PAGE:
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30 Jan 2003 : Column 1042—continued

Opposition Day

[4th Allotted Day]

Iraq (Humanitarian Contingency Plan)

Mr. Deputy Speaker (Sir Alan Haselhurst): I have to inform the House that Mr. Speaker has not selected the amendment in the name of the leader of the Liberal Democrats.

2.16 pm

Mrs. Caroline Spelman (Meriden): I beg to move,

May I begin by drawing the attention of the House to a point that has been made to me by several colleagues? It is extremely difficult at this time of day to attend both the Chamber and Standing Committees whose meetings start at 2.30 pm. Members may not be in the Chamber not because of lack of interest in the subject of our debate, but because they have to be at a Standing Committee meeting in a quarter of an hour's time.

One of the most serious decisions a Prime Minister will ever have to make is whether to send our troops to war. The announcement last week that we are sending a quarter of our Army to the Gulf, while not making war inevitable, brings it a step closer. Furthermore, Hans Blix's statement to the Security Council this week provides clear evidence of Iraqi non-compliance, which, if it persists, will be met with military force.

It is understandable that many people are cautious in their support for action against Iraq. Humanitarian aid organisations are warning of the catastrophic impact that war is likely to have on the Iraqi people. The Conservative party is responding to those warnings by initiating this debate: it is the responsible thing to do.

So far, there has been a worrying silence from the Government on the humanitarian aspects of war against Iraq. It is worth pointing out that we have had no statement from the Secretary of State for International Development on the humanitarian preparations that her Department is making, despite having heard several statements from the Secretary of State for Defence on the military build-up that is taking place, and numerous statements from the Foreign Secretary on the diplomatic steps that he is taking.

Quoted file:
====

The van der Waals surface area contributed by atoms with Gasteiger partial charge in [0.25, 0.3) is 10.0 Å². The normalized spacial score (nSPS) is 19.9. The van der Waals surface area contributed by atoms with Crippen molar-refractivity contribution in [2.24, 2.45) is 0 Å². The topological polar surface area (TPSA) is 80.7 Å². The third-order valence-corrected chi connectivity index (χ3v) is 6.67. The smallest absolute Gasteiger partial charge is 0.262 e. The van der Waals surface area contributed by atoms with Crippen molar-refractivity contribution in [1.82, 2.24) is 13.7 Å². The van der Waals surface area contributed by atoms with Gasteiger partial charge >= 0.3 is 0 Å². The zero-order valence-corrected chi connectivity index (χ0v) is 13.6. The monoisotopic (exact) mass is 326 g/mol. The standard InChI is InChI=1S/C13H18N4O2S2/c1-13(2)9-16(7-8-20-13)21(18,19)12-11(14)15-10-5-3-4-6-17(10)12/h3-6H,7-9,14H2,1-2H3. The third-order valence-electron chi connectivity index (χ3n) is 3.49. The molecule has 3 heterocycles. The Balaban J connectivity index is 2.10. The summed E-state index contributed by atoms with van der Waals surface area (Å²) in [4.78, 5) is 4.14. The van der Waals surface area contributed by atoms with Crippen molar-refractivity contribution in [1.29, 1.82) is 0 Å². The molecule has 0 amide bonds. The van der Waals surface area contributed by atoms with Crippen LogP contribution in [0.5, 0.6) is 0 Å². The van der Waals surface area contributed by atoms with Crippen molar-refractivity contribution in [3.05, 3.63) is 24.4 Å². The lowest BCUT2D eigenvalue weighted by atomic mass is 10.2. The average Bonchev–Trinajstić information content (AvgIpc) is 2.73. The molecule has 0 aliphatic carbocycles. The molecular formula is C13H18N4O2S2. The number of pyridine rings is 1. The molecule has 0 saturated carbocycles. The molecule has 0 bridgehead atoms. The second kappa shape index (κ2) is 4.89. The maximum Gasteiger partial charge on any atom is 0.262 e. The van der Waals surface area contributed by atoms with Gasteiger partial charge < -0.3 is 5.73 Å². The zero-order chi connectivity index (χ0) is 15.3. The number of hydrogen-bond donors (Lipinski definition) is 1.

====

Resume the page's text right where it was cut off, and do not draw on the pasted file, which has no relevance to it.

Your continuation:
The written answers that hon. Members have received have been oblique and, I must say, generally uninformative. Hon. Members may contrast that silence

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on the humanitarian effort with the debates held in Parliament after 11 September. Then, Parliament was provided with regular updates on the situation in Afghanistan. The Secretary of State seemed happy to make statements and respond in debates about the actions that she was taking to deliver aid to the Afghan people.

When Parliament was recalled, the Prime Minister said:

During his speech to the Labour party conference, the Prime Minister promised that

During the Afghan campaign, the House debated not debate only the military but the humanitarian strategy. We debated the effectiveness of the international aid effort and how it might be made more effective. We were able to reassure our constituents that we were taking the humanitarian effort seriously and we were able to reassure ordinary Afghans that our conflict was not with them.

I hope that today's debate will help to bring some balance to our understanding of the situation in Iraq.

Mr. Henry Bellingham (North-West Norfolk): My hon. Friend is right to mention Afghanistan. Looking a little further back in time, does she recall that during the Kosovo conflict there was substantial emphasis on the Government putting in place a clear humanitarian strategy?

Mrs. Spelman: My hon. Friend is right. So far, our preparations for war in Iraq have been in marked contrast to the preparations for both those wars.

If the wider war on terrorism is to succeed, it is crucial that we do not forfeit vital international support by pursuing a war against Saddam Hussein without a comprehensive humanitarian strategy for helping the innocent Iraqi people.

Our main concern today is the sustainability of the aid programmes on which the Iraqis depend in the event of a war against Saddam Hussein's regime. When war could be just six weeks away, it is vital that the international community builds a comprehensive strategy for delivering humanitarian aid to the people of Iraq. We seek reassurance from the Secretary of State that there are comprehensive humanitarian contingency plans. Some of the statements that we have heard in recent weeks do not give us confidence that that is the case.